• DMoney

    This was the most useless article I’ve ever read.

    • Midwest Living

      I agree I am getting annoyed by all the articles by New Yorkers and their money woes.  How about interview some people in more normal situations rather an such an extreme as the high cost of new york.  I find it impossible to relate to any of the articles because of their extremely self imposed high cost of living situation

      • StatenIslandersAreNYers2

         Not everyone in NY has such a high cost of living. I live in NYC but I live in Staten Island and commute every day to work [roughly 2 hours] to make living a bit more affordable [I make little less than 30K]. Although, I do see how one can get annoyed when someone is making 100K or even 75K complain about not being able to make ends meet. But, these articles are meant to show us other people’s point of view. Just like theirs, our point of view is neither right or wrong.

  • Emurdock

    Thank you so much. This was a great concept for an article and I loved that they were interviewed separately. Peter’s last comment hits home on the whole thing. That once you’ve saved for one thing, there’s always something else looming in the future. 

  • Barteau

    I live in LA and my husband and I had a baby last January.  Our expenses have been different because I have been staying home with our baby this year.  Because we have been doing all our expenses in cash for several years I can tell you with certainty that our additional baby expenses have been $200 or less each month.  One month we spent $300 but that month I bought a used crib and stroller and Pack-n-Play.  We use cloth diapers and I have made all our baby food so as he is moving more to table food our expenses have shrunk but I still budget $200 per month in case of overages.

  • Lauren

    Like anything, having a baby is as expensive as you want to make it. When I was pregnant with twins, my husband and I realized that the cost of childcare for twin infants made it not worth both of us holding down fulltime jobs, paying out tons of money in childcare, and then constantly being stressed because we both worked fulltime and were trying to raise twins. In the end, we decided that it was better for me to stay home, because of the opportunities that my husband had at his company, and the fact that he was in the middle of a graduate degree (Both of our jobs were on the table. This was not a gender-based decision). We re-examined our budget in order to align it with only one income, and cut expenses wherever necessary.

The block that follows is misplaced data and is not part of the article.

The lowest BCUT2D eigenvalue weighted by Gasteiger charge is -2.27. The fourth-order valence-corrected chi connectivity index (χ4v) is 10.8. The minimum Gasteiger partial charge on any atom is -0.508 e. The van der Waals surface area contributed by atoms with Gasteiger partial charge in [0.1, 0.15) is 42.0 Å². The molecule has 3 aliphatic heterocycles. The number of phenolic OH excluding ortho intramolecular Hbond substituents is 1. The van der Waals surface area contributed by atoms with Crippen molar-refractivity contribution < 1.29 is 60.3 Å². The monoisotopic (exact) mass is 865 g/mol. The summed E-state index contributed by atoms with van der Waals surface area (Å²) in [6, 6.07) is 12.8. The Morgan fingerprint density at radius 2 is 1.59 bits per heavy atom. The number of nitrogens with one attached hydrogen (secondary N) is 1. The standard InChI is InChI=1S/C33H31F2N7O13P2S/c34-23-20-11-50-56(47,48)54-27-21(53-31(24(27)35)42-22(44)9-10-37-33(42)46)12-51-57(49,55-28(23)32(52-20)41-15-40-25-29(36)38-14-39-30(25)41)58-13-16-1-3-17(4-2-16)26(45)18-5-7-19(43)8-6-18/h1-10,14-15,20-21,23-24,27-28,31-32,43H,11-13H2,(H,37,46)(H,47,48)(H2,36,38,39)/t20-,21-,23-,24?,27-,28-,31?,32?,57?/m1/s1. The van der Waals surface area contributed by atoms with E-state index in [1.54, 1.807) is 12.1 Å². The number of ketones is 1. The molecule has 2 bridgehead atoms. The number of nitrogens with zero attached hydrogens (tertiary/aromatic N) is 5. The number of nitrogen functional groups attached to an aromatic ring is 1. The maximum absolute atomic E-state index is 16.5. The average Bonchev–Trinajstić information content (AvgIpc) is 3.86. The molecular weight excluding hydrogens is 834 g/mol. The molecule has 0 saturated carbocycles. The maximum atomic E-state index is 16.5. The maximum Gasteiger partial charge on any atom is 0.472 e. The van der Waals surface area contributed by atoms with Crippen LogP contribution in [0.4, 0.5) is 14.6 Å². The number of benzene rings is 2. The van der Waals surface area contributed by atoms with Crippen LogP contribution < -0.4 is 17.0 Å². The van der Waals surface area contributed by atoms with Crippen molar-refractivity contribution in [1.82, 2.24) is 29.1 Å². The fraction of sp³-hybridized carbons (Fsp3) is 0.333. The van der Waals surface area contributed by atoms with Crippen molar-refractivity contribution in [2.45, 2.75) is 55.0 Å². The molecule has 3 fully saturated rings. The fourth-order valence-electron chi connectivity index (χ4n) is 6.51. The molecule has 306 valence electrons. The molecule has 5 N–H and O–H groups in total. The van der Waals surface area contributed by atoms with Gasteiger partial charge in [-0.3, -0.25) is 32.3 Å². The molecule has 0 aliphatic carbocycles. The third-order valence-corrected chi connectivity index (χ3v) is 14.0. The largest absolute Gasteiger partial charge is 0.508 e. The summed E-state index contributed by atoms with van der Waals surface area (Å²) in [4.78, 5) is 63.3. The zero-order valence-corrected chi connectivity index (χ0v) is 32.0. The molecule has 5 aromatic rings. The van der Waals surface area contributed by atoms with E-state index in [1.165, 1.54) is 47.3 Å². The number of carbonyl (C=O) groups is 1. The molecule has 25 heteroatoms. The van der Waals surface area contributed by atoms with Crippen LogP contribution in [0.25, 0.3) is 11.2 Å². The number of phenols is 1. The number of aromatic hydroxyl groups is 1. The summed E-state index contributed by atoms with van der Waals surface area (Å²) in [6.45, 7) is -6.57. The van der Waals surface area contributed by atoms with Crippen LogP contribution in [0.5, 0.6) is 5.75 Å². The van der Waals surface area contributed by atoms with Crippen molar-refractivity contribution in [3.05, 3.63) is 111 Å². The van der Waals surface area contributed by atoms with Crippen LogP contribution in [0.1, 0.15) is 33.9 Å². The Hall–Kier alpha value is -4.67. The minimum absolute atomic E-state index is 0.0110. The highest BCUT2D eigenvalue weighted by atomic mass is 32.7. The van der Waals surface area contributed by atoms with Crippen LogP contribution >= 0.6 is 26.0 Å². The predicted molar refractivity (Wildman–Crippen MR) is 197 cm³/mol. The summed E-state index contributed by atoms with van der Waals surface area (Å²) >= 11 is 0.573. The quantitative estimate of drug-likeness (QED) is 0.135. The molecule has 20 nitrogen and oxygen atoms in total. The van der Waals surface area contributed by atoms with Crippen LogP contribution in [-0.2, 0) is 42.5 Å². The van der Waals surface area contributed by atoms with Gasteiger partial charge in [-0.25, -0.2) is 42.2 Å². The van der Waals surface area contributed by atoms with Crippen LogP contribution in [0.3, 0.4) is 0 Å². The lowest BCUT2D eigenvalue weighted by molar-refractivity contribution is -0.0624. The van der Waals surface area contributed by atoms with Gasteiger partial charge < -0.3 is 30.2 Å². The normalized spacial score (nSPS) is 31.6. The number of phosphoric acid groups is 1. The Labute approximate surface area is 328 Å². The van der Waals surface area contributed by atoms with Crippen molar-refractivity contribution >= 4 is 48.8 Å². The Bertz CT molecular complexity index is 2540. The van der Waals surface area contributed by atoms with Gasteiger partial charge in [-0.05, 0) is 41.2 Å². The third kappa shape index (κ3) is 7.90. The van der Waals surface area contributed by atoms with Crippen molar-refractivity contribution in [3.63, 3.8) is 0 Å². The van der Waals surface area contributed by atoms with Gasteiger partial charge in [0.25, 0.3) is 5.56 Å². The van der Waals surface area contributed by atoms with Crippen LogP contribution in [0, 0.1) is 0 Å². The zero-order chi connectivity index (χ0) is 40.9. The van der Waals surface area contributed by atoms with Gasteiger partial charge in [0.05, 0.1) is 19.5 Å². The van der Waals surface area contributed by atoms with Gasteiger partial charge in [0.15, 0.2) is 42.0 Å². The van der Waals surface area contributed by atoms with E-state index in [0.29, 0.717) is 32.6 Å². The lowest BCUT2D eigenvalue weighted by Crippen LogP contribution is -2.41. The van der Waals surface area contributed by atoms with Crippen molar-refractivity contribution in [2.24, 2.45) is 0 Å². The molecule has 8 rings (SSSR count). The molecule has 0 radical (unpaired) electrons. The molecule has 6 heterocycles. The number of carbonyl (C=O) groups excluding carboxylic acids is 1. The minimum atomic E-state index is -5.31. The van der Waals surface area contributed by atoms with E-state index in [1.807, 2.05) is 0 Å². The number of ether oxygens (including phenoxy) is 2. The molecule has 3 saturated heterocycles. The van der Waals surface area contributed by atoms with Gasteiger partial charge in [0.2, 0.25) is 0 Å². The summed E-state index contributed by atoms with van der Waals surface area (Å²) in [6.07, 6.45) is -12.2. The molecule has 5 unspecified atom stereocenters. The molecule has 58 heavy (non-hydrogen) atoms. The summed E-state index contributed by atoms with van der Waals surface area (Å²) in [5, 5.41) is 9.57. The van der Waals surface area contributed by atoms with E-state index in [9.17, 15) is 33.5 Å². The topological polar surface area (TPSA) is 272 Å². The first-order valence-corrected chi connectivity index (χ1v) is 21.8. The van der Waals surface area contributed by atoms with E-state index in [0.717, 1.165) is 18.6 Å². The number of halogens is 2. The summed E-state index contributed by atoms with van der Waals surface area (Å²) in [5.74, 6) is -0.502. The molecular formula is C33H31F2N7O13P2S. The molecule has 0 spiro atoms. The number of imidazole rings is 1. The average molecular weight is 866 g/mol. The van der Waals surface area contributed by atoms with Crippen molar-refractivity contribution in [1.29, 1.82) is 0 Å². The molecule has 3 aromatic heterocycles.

We were lucky to get almost all of the baby necessities at our shower (car seats, cribs, stroller). We used cloth diapers, and our babies were exclusively breastfed until 6 months. Other than the additional expenses on our water bill due to the extra laundry (about $25/month extra), we spent very little money on them. At 6 months we started to add solid food, but made our own. I make about 2 weeks worth of food for roughly $5.

    You pay for convenience, which is what disposable diapers and jarred baby food is. Having a baby is a HUGE change in your life, but it is possible to do it without breaking the bank.

  • Rachel Weatherington

    I would love to see another interview with a less well-off couple in other parts of the country.  

  • liz

    While I think it’s great that these people are willing to give up so much to have children, it just makes me so much more sure in my choice to not have children. I think people need to be as financially prepared as possible before bringing a child in the world (or adopting one) and not do it just so they’ll have someone to love them or because they like sex and can’t figure out how *not* to get pregnant. Congrats to all these parents who are considering all the ramifications of their decisions.